Glowing like a welcome campfire in the cold, harsh forest of Southwark, The Lord Clyde is a pub of such undeniable charm and good nature that I’ve never seen fit to question its rather unimaginative selection of beers. That there are always four or five on offer and all excellently kept seems more important and is highly appropriate for an inn that gets all the basics absolutely right.
Housed on one of the shortest streets in London, it’s the pub I always want to spend the longest time in. And with good reason.
“Unrivalled mild ales and double stout,” proclaims the mirror, a seven-by-five Victoriana monster that dominates one wall. It keeps the pub in check. Red velour drapes guard the entrances, a throwback to the blackout no doubt, and these are matched by modesty half-pane blinds perched on brass curtain rails that shield the interior from external curiosity. If the beautifully crafted frosted windows haven’t already seen off the nosier passers-by, that is. Oak panels clad the walls while red vinyl sprung-foam banquettes skirt the room. You’re well cocooned in here. A pub bang in the middle of Little Dorrit country is poles apart from the decay and ruin chronicled by Dickens. In contrast to the place where William Dorrit spent most of his life – The Marshalsea, which shares its name with a street right next to the pub – The Lord Clyde, on Clennam Street, wants for nothing, in what is a lovely bit of literary symmetry, I think. There is everything you could need for drinking, eating, seeing, hearing, feeling and living. It would come as no surprise if they did rooms too. There is so much here that I’m amazed to have only just this evening spotted the fire flickering away under the mantelpiece. Almost all is bathed in a mandarin hue that adds to the sense of warmth and comfort. And of another more sepia-tinged era.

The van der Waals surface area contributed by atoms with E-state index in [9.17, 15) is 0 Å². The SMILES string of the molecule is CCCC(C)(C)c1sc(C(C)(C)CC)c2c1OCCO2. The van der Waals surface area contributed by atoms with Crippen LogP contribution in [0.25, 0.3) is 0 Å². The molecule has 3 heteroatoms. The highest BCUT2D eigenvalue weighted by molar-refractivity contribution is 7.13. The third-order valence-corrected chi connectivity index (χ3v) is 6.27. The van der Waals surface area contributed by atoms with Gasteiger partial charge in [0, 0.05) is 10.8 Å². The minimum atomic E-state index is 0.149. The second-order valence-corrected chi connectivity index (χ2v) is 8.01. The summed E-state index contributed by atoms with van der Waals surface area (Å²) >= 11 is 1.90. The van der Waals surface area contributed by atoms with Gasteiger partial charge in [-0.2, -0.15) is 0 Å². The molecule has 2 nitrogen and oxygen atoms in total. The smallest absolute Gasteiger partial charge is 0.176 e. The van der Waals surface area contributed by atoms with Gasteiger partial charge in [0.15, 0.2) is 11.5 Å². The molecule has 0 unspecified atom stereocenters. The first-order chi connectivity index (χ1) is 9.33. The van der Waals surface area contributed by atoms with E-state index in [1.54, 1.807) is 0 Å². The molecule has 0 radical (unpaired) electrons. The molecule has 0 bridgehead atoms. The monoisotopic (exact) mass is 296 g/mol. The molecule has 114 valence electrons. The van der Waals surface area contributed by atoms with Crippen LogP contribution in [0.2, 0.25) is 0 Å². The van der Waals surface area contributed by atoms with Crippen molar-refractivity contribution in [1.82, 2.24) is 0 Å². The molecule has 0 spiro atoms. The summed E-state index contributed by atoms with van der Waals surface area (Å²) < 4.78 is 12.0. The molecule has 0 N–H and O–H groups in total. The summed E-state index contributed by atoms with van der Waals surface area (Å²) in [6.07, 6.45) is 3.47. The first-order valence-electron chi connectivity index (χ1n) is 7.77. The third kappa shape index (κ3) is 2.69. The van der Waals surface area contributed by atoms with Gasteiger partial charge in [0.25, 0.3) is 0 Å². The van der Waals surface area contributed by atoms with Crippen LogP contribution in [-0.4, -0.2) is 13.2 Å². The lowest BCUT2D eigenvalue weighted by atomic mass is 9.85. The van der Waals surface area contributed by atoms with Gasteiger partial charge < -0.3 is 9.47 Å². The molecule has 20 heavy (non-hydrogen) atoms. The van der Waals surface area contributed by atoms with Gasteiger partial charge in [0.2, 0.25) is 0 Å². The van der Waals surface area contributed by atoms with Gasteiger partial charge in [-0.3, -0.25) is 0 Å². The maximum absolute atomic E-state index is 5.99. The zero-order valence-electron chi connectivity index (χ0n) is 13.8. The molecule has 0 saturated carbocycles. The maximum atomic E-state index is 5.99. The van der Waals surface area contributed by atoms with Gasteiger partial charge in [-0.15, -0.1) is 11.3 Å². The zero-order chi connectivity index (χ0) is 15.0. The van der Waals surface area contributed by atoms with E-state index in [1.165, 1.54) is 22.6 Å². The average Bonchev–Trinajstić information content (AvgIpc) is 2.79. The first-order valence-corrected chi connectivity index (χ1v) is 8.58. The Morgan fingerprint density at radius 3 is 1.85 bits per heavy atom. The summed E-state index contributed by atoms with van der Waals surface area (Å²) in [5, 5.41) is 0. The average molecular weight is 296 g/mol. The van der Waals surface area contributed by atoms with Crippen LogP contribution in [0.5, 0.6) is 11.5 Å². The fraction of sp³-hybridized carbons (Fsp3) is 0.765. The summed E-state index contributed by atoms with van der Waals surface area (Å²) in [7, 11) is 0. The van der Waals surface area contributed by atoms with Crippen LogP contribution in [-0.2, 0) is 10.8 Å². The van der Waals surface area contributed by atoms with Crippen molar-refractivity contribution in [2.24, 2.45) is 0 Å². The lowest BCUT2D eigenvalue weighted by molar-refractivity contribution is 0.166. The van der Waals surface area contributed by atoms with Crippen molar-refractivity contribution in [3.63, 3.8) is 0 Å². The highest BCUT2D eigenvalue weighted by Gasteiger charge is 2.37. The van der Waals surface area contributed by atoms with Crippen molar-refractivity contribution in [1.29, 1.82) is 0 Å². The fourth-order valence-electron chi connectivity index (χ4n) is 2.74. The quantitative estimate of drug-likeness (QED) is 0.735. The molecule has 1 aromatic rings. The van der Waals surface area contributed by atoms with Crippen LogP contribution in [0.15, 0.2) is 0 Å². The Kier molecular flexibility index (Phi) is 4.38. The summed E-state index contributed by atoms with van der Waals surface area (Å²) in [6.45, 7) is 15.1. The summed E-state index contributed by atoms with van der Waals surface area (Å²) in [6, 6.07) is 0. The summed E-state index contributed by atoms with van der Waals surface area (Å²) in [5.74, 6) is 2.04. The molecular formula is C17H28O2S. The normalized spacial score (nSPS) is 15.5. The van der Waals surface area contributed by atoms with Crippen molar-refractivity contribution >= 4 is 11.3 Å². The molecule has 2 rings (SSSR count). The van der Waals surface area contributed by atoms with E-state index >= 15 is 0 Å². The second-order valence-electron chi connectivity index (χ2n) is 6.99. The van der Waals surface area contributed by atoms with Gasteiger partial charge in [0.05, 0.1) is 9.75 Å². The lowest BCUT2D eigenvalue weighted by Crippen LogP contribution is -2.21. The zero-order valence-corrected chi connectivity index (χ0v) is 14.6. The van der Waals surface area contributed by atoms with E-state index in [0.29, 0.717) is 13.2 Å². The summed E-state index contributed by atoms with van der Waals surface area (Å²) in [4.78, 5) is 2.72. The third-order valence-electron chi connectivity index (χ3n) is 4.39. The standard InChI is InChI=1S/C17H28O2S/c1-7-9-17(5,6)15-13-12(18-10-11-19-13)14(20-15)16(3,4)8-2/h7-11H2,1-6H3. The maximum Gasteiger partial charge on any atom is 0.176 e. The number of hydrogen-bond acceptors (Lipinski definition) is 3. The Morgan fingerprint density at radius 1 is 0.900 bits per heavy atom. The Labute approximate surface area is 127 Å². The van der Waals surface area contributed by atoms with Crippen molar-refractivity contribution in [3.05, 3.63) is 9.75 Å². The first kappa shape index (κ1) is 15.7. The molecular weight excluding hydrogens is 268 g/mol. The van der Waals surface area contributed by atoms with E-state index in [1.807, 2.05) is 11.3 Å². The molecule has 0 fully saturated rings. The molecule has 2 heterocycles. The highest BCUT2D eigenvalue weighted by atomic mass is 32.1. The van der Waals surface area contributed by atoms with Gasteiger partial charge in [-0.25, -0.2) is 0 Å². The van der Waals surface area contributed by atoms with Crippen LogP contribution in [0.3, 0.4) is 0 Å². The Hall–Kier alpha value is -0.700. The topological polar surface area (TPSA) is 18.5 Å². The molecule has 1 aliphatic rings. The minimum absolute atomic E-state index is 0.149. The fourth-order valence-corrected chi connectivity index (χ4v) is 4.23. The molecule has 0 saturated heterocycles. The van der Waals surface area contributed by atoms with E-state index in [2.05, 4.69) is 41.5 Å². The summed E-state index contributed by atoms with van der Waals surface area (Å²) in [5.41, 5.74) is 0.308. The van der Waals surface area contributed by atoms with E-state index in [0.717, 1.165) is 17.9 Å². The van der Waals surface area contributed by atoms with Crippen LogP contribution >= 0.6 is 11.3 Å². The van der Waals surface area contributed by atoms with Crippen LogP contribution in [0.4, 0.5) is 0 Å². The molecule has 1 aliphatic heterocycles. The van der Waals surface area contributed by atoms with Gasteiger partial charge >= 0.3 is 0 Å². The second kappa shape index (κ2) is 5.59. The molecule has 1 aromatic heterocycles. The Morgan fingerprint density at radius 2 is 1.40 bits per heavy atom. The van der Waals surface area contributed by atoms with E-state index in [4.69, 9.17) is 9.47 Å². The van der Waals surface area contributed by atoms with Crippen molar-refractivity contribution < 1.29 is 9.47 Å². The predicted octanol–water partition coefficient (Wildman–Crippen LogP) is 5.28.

Clocks and archaic finery adorn the walls. It’s real heritage stuff, this. None of your faux aulde-worlde frippery; instead posters that have moved only to be encased in glass for their own preservation. A posteral history of the pub through the ages. It’s the kind of thing that would be impossible to install after a hefty refurbishment, which means there’s a real feel of something having evolved over years of good times. And it’s an amazing array of images too. Old men on even older forms of transport, pictures of rotund gentlemen doing nothing. Actual photographic evidence of what looks like a hotly contested hat box carrying competition. There’s even a woman who looks like David Icke.
It’s difficult to think of another seemingly standard boozer that offers five hand-pulled ales as if it were only natural to do so. Quite brilliantly understated, as is the rest. Unassuming. Uncomplicated. And yes, unrivalled.
So from a bitterly cold winter evening after a long week at work, I wend my way through the winding tributaries of Southwark to the wide, open bosom of the slow-moving Clyde. I’m armed with nothing but a cryptic crossword, a pen and a few pounds sterling, but immediately am feted like a returning knight by the landlady and landlord, who are a reassuringly long-serving presence in this place. They’ve broadened the range of offered ales since my last visit several months ago, but having been made to feel at home, I go for an old favourite of Young’s light and bitter. Or rather, that’s what’s poured for me, knowingly and generously, by the landlady. The service comes from a time uninhibited by targets, profitability and large-scale, commercially brewed ice lager.
And it’s a generosity of spirit that spills over into the measures. Nowhere have I encountered a more handsome helping of light and bitter than in the Lord Clyde. Half a bitter? Give over. It almost slops over the top as the glass is placed on the bar. How you’d fit a bottle of light ale in there afterwards is anyone’s guess. I don’t complain; nor do I ever.